Friday, March 7, 2008

On this day

On March 7, ...
... 1988 (20 years ago today), the Irish Republican Army acknowledged that Mairead Farrell, Daniel McCann, and Sean Savage, the 1 woman and 2 men whom British security forces had shot dead in Gibraltar a day earlier, were "members of an active service unit." According to the BBC, it was initially reported that the 3 had just "plant[ed] a massive car bomb"; however, "within 24 hours, the Foreign Secretary, Geoffrey Howe, was forced to admit there had been no car bomb," and that the 3 "were unarmed when they had been shot." In its judgment in McCann and Others v. United Kingdom 7 years later, a Grand Chamber of the European Court of Human Rights concluded that Britain had breached Article 2 of the European Convention on Human Rights, delineating the right to life. The Court wrote in ¶ 213 that it was "not persuaded that the killing of the three terrorists constituted the use of force which was no more than absolutely necessary in defence of persons from unlawful violence within the meaning" of that provision.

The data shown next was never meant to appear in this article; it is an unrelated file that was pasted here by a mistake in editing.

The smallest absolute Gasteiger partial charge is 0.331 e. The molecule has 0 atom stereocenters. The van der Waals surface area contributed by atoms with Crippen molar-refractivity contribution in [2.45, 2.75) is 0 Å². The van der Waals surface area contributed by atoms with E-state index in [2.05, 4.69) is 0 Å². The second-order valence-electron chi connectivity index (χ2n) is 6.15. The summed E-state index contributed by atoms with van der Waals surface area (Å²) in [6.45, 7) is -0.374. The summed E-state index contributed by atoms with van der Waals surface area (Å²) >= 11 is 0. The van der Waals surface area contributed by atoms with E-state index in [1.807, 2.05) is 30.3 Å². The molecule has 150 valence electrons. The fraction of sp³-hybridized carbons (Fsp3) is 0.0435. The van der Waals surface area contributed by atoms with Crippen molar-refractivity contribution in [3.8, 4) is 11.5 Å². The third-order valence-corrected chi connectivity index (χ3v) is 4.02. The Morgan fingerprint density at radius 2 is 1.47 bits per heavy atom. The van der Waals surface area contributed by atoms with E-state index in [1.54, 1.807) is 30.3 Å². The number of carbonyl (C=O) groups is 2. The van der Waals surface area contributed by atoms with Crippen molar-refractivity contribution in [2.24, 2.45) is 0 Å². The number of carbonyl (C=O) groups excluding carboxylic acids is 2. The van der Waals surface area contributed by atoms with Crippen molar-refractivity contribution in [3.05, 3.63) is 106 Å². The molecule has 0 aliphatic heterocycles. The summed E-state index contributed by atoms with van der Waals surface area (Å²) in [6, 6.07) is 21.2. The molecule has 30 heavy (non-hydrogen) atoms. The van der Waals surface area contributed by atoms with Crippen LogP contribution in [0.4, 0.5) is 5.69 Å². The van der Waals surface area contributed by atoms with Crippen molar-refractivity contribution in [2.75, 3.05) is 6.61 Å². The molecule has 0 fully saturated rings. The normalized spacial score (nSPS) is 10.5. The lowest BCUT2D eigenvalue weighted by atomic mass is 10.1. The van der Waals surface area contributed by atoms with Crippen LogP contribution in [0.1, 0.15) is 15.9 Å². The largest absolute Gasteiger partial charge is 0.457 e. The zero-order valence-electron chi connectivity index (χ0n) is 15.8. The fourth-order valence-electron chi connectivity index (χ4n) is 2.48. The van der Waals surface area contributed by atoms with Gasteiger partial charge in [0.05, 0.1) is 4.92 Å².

... 1913 (95 years ago today), E. Pauline Johnson (left) died from breast cancer in Vancouver, British Columbia, Canada. She'd been born in 1861 in Ontario, the youngest of 4 children of a father who was Head Chief of the 6 Nations Indians and a mother who was the England-born sister-in-law of an Anglican missionary stationed in Canada. Educated at home, Pauline gained an appreciation of literature, and was said to be especially taken by Henry Wadsworth Longfellow's "The Song of Hiawatha." She became a "poet and recitalist," eventually adopting the name of her great-grandfather, Tekahionwake. Her work has undergone reexamination by, among others, Margaret Atwood. As noted here, Johnson's
double signature suggests the complexity of Johnson’s location as a writer and performer of mixed blood who spoke from both inside and outside native experience. On the one hand, she continually emphasized the nobility of certain values that she associated with native communities, particularly respect for nature and generosity of spirit. On the other, she frequently lamented the stereotyping of native figures (as, for example, in her essay “A strong race opinion[: O]n the Indian girl in modern fiction”), despite the fact that a number of her own poems, such as “Dawendine,” appear to contribute to that mythology.

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